On 14 July, Members of the European Parliament, human rights defenders and independent journalists marked the first anniversary of the detention of medical doctor Khursanai Ismatullaeva, who had publicly protested her unfair dismissal, with a joint statement calling for her immediate release. Khursanai Ismatullaeva had been sentenced to nine years’ imprisonment on fabricated charges of fraud in 2021 following a blatantly unfair trial. She was punished after seeking the help of human rights defenders and independent journalists to expose her unfair dismissal. Khursanai Ismatullaeva was released under an amnesty in December.
Failure to tackle climate crisis
Despite a much-vaunted National Strategy on Climate Change introduced in 2012, Turkmenistan failed to implement laws and policies to phase out fossil fuels in a timely and effective manner, and only signed off on new NDCs in May. Turkmenistan continued to be one of the highest methane gas emitters in the world and continued to do little to fix leaks or address poor practices in oil and gas extraction. Data gathered on the International Space Station from July to October showed that Turkmenistan continued to be a “super-emitter”.
No substantive mitigation and human rights-approved adaptation measures were introduced to specifically address the impact of the climate change crisis on vulnerable groups, although Turkmenistan remained one of the countries in the world worst affected by rising temperatures and the resulting desertification of scarce arable land. In November, the UN Development Programme singled out women in rural areas of Turkmenistan as among those most at risk of being disproportionately impacted by climate change.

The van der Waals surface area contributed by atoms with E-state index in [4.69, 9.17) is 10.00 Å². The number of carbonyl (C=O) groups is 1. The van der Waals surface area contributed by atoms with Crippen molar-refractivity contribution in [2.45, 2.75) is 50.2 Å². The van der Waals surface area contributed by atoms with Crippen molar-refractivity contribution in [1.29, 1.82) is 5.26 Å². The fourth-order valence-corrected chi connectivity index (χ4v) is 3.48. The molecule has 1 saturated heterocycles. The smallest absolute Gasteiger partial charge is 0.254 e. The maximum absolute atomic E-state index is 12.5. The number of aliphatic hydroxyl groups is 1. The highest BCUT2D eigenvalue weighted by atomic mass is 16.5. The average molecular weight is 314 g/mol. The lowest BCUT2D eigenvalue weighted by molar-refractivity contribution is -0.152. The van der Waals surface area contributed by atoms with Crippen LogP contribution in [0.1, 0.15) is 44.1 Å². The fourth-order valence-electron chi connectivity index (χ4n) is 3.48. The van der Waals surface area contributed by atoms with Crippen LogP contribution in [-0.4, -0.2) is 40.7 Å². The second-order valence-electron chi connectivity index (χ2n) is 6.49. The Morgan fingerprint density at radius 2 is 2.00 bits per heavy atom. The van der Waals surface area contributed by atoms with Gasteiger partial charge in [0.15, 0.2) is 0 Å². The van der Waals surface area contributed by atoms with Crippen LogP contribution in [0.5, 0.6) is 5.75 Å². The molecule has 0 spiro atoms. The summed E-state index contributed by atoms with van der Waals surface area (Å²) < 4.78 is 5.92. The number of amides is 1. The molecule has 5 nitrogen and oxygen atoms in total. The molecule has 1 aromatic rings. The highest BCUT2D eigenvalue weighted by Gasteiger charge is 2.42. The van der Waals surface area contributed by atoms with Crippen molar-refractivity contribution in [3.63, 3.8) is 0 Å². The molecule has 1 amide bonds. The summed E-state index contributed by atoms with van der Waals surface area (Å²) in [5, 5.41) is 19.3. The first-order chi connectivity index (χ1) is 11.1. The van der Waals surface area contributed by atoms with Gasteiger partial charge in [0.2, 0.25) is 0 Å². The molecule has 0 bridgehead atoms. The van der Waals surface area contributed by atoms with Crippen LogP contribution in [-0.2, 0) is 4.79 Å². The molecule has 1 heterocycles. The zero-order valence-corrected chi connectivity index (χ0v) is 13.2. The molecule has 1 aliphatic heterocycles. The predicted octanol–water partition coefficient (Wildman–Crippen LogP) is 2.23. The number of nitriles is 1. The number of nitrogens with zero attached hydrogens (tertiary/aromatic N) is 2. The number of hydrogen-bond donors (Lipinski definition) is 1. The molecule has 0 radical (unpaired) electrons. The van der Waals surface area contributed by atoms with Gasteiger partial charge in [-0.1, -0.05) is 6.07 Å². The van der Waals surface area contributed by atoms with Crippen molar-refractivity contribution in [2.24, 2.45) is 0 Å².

The authorities continued to discriminate against women and girls and LGBTI people, arbitrarily restricting their rights, freedoms and bodily autonomy in the name of cultural traditions and Turkmeniçilik (Turkmen national identity).
Women and Girls
In April, police started enforcing new rules preventing women from sitting in the front passenger seat of a car; they also raided beauty salons following internal government guidance banning women and girls from having certain treatments, such as eyelash and nail extensions and Botox injections. These instructions lacked legal clarity, discriminated on grounds of gender and were implemented arbitrarily by police.
Consensual sexual relations between men continued to be a criminal offence under Article 133 (previously Article 135) of the Criminal Code, punishable by up to two years in prison. No progress was noted on a commitment to review the article with a view to decriminalization, made by Turkmenistan in its Third Period Report to the UN Human Rights Committee in 2020.
Sexual and reproductive rights
In April, the authorities published a law, first passed in 2015 but never previously made public, restricting access to abortion to the first five weeks of pregnancy, down from 12 weeks. This effectively banned abortions since pregnancies are rarely discovered at such an early stage. Reproductive health campaigners expressed fears that women and girls would be forced into unwanted pregnancies or illegal, unsafe terminations. A 2021 study by the UN Population Fund on reproductive rights in Turkmenistan found that 60% of women could not make autonomous decisions on contraception and pregnancy. National media continued to strengthen gender-based stereotypes, extolling the role of women as wives and mothers, subordinate to their husbands.